Rob M.||Spring Produce Storage Tips|
May 8, 2012 at 9:40 am |
Blueberries: Of all berries, blueberries tend to keep the longest. First check for any damaged or squashed berries, and remove those from the container, as they will accelerate deterioration of other berries if they are left in. Blueberries should be stored in the refrigerator, or also take very well to freezing for longer term storage.
Strawberries: Check for any damaged or bruised strawberries, and remove them from the container. Damaged fruits release ethylene gas which signals other fruits to ripen at a faster rate. This means that one bad apple really does spoil the bunch. Berries can go bad quite quickly, so make sure they are covered, and store them in the coldest part of the refrigerator. However, strawberries will be at their juiciest at room temperature, so if possible bring them to room temperature prior to consuming.
Beets: Like carrots, beet roots will keep best if the greens are separated from the bulbs. However, the greens will keep longest if kept on the bulb, which will provide the greens with moisture. It's a judgment call as to whether you will do best to remove the greens, or leave them on depending on your uses and timeframes for each. Beet greens will keep for up to a week, whereas bulbs will keep 2-3 weeks, so if in doubt you are probably better off keeping the two together. Beet greens can be used similarly to spinach or chard, and are the most nutritious part of the plant.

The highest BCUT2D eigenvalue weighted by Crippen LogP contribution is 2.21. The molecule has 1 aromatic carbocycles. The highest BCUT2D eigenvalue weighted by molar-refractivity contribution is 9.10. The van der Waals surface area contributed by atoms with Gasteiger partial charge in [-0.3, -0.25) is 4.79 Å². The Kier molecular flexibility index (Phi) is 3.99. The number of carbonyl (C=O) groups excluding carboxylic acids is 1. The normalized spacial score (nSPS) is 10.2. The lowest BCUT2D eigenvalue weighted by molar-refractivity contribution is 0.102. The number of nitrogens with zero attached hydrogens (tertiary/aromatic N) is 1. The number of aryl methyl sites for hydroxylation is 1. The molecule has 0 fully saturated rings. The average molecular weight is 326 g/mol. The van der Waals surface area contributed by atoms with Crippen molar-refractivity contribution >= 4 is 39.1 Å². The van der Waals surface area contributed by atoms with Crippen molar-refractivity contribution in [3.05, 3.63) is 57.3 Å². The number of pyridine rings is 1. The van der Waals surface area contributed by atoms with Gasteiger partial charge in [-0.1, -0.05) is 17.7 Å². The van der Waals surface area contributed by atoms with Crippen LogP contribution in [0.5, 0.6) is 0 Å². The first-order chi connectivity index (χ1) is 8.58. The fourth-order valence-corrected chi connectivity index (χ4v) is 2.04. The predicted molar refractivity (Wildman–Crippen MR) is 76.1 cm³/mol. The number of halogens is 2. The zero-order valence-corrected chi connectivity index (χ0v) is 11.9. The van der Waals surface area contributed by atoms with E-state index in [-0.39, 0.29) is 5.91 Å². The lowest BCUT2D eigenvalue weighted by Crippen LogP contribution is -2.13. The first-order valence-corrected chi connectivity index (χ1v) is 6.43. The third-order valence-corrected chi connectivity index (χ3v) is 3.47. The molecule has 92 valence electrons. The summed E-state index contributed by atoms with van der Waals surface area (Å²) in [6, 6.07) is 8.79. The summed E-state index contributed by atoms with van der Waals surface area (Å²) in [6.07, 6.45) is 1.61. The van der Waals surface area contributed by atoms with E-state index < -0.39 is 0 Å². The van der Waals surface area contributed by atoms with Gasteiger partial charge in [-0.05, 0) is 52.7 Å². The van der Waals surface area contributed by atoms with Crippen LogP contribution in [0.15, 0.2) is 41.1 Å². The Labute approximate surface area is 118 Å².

Cucumbers: Cucumbers should be refrigerated and kept relatively dry. Over exposure to moisture can cause premature deterioration through mold. This is why English Cucumbers are commonly shrink wrapped, and grocery store cucumbers are often finished with a coat of wax. You can check the life of a cucumber by squeezing the ends. The ends generally turn squishy before the rest of the cucumber, so if they feel soft or start to look wrinkled, the cucumber is coming to the end of its storage life.
Lettuce, heads: Lettuce loves moisture. Remove any wilted leaves, and dampen interior remaining leaves. Place in plastic bag, and store in refrigerator. Hearty lettuces like romaine tend to keep the longest, thinner leafed lettuces tend to wilt faster. If lettuce becomes wilted, you can revive it to an extent in a cold water bath. Fill a sink with cold water and a little ice, and submerge the lettuce for 10-15 minutes. The water will be absorbed by the plant, and can revive leaves that are starting to dry out or wilt. However, watch the lettuce carefully to guard against oversaturation and wet-rot.
Broccoli: Broccoli should be stored in the refrigerator where it will keep for 4-5 days. Like most vegetables, broccoli will lose moisture as it ages, which you want to protect against, but you also want the broccoli to be able to breathe, so it is not a good idea to enclose it in plastic. A perforated plastic bag, or just an open plastic bag are usually the best options. During commercial transport, broccoli is packed on ice which keeps moisture level high, and temperature as close to freezing as possible, while still allowing the broccoli to breathe. However, this usually isn't practical at home. Broccoli takes very well to freezing (if blanched first), so you may consider freezing broccoli if unable to use it within a few days.